Worldwide, the prevalence of heavy episodic drinking among adolescents aged 15-19 years was 13.6% in 2016, with males most at risk.
All substance use can put youngsters at risk of problems such as road accidents due to driving under the influence of alcohol or other substances, becoming violent and getting into fights, unwanted sexual activity, and overdose. Drugs, tobacco and alcohol also interfere with and hinder adolescent brain development. Adolescents are at increased risk of developing long-term consequences, such as mental health issues like isolating from others, anxiety and depression, withdrawal from school and other regular activities, and higher rates of addiction.
Observe, Communicate and Act Fast
Observation and communication is the first step towards counselling and treatment of youngsters facing mental health problems. Some important steps to check these disorders may include:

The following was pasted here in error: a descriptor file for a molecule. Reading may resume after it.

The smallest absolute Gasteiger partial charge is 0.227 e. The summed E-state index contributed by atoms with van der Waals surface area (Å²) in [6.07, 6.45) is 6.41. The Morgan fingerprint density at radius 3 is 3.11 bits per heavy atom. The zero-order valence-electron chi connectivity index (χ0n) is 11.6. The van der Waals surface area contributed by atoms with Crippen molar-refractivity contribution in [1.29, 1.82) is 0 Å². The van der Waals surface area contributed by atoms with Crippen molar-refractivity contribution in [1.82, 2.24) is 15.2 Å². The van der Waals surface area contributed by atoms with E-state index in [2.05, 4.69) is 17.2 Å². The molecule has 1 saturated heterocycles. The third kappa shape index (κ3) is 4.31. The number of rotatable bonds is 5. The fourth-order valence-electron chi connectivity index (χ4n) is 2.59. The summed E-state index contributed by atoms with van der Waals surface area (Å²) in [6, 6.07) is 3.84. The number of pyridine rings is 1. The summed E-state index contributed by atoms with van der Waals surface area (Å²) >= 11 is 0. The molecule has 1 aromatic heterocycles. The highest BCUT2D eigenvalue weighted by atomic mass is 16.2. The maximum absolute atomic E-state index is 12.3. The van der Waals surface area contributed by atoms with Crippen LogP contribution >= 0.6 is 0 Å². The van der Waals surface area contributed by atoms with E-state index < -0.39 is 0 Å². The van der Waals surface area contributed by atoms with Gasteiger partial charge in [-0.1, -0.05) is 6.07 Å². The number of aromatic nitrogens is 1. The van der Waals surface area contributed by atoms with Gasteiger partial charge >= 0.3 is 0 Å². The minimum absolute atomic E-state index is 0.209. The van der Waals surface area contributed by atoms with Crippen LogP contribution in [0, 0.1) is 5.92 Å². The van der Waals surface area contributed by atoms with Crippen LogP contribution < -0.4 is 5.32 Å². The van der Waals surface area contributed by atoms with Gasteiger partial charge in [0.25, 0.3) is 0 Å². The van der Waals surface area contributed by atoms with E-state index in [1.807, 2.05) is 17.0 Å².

Parental education – parents need to learn how to communicate and understand teenage children. Parenting style needs to change from authoritative to engaging and supportive.
Family therapy – the entire family needs to work on improving communication and problem-solving skills. All family members, especially the parents should learn how to relate to and support the teen.
Social training – as children grow up, they need to be gradually taught important social skills, such as having a conversation with grandparents or playing cooperatively with young children in the family.